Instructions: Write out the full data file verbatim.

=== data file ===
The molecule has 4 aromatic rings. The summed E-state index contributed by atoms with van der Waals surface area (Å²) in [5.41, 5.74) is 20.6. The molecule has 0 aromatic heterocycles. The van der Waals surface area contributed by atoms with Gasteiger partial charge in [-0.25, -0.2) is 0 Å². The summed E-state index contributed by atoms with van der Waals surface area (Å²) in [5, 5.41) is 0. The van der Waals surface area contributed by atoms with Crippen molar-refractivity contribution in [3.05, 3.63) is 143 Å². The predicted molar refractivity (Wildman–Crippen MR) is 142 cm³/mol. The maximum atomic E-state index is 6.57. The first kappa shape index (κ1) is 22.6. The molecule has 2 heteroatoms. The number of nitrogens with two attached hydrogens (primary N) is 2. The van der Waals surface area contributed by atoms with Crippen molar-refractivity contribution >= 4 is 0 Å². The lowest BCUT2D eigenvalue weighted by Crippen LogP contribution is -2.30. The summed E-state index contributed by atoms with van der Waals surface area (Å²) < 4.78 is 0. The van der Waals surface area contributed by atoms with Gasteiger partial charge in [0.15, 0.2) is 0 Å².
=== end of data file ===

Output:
The molecule has 4 aromatic rings. The summed E-state index contributed by atoms with van der Waals surface area (Å²) in [5.41, 5.74) is 20.6. The molecule has 0 aromatic heterocycles. The van der Waals surface area contributed by atoms with Gasteiger partial charge in [-0.25, -0.2) is 0 Å². The summed E-state index contributed by atoms with van der Waals surface area (Å²) in [5, 5.41) is 0. The van der Waals surface area contributed by atoms with Crippen molar-refractivity contribution in [3.05, 3.63) is 143 Å². The predicted molar refractivity (Wildman–Crippen MR) is 142 cm³/mol. The maximum atomic E-state index is 6.57. The first kappa shape index (κ1) is 22.6. The molecule has 2 heteroatoms. The number of nitrogens with two attached hydrogens (primary N) is 2. The van der Waals surface area contributed by atoms with Crippen molar-refractivity contribution >= 4 is 0 Å². The lowest BCUT2D eigenvalue weighted by Crippen LogP contribution is -2.30. The summed E-state index contributed by atoms with van der Waals surface area (Å²) < 4.78 is 0. The van der Waals surface area contributed by atoms with Gasteiger partial charge in [0.15, 0.2) is 0 Å².